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Caswell v Powell Duffryn

337 words (1 pages) Case Summary

17th Jun 2019 Case Summary Reference this In-house law team

Jurisdiction / Tag(s): UK Law

Caswell v Powell Duffryn Associated Collieries Ltd [1940] AC 152

Employer’s liability for injury and death of an employee due to breach of a statutory duty and the role of contributory negligence.


A mine worker was responsible for periodically cleaning the movable plates of a coal-transporting conveyor belt, instructed to ensure that the machine was off beforehand. The lever to turn it off was operated by a man at a far distance from the machine and there was no signalling system. One day, the man was found dead, caught in the machine’s belts.


The question arose as to whether the employer was liable for the employee’s death due to a breach of statutory duties concerning dangerous machinery under Section 55, Coal Mines Act 1911. The two defences raised concerned (1) whether there were reasonably practicable exceptions to the employer’s duty; and (2) whether the employee’s negligence was a contributory cause of death.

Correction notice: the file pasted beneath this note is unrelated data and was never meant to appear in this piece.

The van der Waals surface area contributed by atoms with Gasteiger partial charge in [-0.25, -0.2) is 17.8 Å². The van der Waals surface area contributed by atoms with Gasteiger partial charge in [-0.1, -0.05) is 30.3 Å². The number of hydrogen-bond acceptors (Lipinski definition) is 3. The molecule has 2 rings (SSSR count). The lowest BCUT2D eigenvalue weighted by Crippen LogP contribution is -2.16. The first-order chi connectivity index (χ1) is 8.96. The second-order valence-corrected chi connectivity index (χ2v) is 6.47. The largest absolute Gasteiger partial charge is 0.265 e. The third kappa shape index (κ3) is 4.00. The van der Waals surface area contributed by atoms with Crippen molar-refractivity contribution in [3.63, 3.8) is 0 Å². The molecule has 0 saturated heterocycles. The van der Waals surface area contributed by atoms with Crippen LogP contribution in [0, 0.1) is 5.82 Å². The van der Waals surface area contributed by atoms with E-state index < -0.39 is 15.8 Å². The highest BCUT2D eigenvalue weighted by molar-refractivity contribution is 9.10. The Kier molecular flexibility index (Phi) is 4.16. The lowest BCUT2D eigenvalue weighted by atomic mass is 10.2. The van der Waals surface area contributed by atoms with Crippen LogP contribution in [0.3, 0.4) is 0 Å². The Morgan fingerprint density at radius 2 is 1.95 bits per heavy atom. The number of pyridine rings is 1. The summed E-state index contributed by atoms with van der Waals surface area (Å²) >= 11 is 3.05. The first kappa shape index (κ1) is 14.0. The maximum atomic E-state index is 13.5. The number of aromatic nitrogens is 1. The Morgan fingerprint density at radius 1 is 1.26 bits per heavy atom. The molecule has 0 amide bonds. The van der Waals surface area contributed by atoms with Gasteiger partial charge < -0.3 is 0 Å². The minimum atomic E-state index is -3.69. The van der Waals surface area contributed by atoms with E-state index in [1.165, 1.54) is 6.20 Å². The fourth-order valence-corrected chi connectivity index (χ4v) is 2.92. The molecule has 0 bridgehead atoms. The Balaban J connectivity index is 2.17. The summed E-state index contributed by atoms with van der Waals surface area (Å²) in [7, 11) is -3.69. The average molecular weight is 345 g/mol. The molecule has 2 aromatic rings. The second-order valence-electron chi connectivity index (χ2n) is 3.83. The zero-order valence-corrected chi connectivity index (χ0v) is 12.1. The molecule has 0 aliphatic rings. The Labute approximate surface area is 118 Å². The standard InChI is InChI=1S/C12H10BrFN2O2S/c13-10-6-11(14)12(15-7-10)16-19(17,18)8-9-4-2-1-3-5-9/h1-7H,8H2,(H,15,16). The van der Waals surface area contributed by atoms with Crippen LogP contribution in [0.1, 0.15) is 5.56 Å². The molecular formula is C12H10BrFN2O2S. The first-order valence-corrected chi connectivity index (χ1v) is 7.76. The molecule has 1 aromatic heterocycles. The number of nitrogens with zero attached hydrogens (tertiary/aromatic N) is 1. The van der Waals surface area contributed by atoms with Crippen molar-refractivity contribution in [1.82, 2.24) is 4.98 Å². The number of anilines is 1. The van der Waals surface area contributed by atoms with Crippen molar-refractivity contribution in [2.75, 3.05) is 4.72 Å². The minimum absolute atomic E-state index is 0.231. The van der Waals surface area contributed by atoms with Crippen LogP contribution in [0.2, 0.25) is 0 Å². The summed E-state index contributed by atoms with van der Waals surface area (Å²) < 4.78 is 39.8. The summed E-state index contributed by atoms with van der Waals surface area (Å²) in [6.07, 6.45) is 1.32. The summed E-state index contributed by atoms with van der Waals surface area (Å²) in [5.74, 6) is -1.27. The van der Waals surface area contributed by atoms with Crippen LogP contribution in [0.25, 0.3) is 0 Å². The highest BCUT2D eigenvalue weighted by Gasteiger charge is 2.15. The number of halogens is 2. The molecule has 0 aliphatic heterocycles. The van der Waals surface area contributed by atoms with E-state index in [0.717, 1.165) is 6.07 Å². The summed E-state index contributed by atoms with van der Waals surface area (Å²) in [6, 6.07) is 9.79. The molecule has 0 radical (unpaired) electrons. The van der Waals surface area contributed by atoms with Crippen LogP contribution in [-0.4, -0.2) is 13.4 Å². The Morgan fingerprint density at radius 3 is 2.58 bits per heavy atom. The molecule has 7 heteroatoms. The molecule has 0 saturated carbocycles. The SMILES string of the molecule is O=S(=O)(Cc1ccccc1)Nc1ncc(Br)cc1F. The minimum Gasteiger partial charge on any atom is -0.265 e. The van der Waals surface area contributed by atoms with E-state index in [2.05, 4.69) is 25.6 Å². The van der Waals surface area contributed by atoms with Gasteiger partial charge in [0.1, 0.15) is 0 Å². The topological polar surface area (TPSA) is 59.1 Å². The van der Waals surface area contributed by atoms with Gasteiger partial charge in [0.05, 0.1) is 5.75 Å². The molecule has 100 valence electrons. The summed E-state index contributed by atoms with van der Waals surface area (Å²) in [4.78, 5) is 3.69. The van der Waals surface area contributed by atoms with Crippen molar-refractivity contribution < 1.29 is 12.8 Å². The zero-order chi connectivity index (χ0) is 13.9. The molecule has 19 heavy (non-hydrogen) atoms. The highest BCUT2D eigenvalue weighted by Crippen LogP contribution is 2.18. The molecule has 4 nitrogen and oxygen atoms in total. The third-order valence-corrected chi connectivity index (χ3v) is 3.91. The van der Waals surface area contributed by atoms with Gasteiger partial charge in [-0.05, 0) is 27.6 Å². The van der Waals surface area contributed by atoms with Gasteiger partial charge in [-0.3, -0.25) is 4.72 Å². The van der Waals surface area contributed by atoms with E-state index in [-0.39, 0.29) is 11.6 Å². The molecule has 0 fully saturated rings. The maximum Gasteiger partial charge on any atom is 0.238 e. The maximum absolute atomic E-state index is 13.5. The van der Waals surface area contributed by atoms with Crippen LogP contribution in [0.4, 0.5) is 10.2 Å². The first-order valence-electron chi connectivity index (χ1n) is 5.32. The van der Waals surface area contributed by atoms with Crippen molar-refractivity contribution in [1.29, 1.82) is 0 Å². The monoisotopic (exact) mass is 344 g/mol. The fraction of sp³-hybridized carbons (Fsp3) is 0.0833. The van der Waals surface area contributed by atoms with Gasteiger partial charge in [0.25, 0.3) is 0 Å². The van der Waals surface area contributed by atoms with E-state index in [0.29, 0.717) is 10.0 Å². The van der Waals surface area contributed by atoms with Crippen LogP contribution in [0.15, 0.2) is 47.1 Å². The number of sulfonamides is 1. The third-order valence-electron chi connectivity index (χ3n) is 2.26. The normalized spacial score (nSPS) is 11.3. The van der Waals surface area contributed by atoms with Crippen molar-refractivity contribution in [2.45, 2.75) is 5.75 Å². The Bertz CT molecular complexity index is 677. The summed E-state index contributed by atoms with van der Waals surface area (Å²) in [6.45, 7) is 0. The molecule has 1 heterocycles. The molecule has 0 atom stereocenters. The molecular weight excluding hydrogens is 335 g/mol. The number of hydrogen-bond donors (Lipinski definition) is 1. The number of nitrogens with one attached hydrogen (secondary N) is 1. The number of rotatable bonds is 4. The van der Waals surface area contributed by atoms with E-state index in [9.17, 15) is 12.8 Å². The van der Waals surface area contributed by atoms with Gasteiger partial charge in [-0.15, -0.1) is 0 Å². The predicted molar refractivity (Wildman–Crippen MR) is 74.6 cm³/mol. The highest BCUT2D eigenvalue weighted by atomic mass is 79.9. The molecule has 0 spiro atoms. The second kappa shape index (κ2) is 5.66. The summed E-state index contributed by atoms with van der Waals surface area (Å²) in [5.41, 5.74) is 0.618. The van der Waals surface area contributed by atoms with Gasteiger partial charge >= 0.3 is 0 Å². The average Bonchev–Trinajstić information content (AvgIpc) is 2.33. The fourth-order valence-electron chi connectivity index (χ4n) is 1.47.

Firstly, the Court held that the employer was under a statutory duty to ensure that the dangerous machine was fenced and to guarantee a reasonably safe system for the performance of the employer’s duties. The employer failed to fulfil these duties and did not prove that it was not reasonably practicable to take steps to prevent these breaches, and was thus liable. Secondly, as to the question of contributory negligence, the Court held that the employer will not be liable for a statutory breach if the injury was “caused wholly or in part by the omission of the workman.” (p 169) The Court held that the care expected of an employee must be assessed in lieu of surrounding circumstances and that, on the facts, there was no sufficient evidence to show that the employee was guilty of any fault or acted negligently. Accordingly, the Court held the employer’s liability for the employee’s death.

Word Count: 298 words

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UK law covers the laws and legislation of England, Wales, Northern Ireland and Scotland. Essays, case summaries, problem questions and dissertations here are relevant to law students from the United Kingdom and Great Britain, as well as students wishing to learn more about the UK legal system from overseas.

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